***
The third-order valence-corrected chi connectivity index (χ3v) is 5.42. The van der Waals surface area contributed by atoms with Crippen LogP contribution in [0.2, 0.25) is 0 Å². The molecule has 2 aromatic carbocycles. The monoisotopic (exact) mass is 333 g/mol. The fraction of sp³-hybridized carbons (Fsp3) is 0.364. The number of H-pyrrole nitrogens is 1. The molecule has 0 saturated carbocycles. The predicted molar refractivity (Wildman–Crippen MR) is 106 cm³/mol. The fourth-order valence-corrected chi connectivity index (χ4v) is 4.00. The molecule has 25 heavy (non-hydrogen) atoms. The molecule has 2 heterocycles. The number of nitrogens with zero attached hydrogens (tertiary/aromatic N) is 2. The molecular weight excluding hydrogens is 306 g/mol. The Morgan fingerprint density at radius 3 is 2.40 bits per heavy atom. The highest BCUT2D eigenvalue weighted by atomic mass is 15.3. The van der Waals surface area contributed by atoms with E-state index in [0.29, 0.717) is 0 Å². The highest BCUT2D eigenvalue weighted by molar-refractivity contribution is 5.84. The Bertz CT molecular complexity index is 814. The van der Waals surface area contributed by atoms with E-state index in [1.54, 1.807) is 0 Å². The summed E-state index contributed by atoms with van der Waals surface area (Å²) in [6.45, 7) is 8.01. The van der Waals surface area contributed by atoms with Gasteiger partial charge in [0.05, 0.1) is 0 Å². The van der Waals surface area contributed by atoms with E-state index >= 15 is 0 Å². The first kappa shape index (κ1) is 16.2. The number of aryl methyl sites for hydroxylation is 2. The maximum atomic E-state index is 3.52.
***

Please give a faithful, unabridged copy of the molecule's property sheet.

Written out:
The third-order valence-corrected chi connectivity index (χ3v) is 5.42. The van der Waals surface area contributed by atoms with Crippen LogP contribution in [0.2, 0.25) is 0 Å². The molecule has 2 aromatic carbocycles. The monoisotopic (exact) mass is 333 g/mol. The fraction of sp³-hybridized carbons (Fsp3) is 0.364. The number of H-pyrrole nitrogens is 1. The molecule has 0 saturated carbocycles. The predicted molar refractivity (Wildman–Crippen MR) is 106 cm³/mol. The fourth-order valence-corrected chi connectivity index (χ4v) is 4.00. The molecule has 25 heavy (non-hydrogen) atoms. The molecule has 2 heterocycles. The number of nitrogens with zero attached hydrogens (tertiary/aromatic N) is 2. The molecular weight excluding hydrogens is 306 g/mol. The Morgan fingerprint density at radius 3 is 2.40 bits per heavy atom. The highest BCUT2D eigenvalue weighted by atomic mass is 15.3. The van der Waals surface area contributed by atoms with E-state index in [0.29, 0.717) is 0 Å². The highest BCUT2D eigenvalue weighted by molar-refractivity contribution is 5.84. The Bertz CT molecular complexity index is 814. The van der Waals surface area contributed by atoms with E-state index in [1.54, 1.807) is 0 Å². The summed E-state index contributed by atoms with van der Waals surface area (Å²) in [6.45, 7) is 8.01. The van der Waals surface area contributed by atoms with Gasteiger partial charge in [0.05, 0.1) is 0 Å². The van der Waals surface area contributed by atoms with E-state index >= 15 is 0 Å². The first kappa shape index (κ1) is 16.2. The number of aryl methyl sites for hydroxylation is 2. The maximum atomic E-state index is 3.52.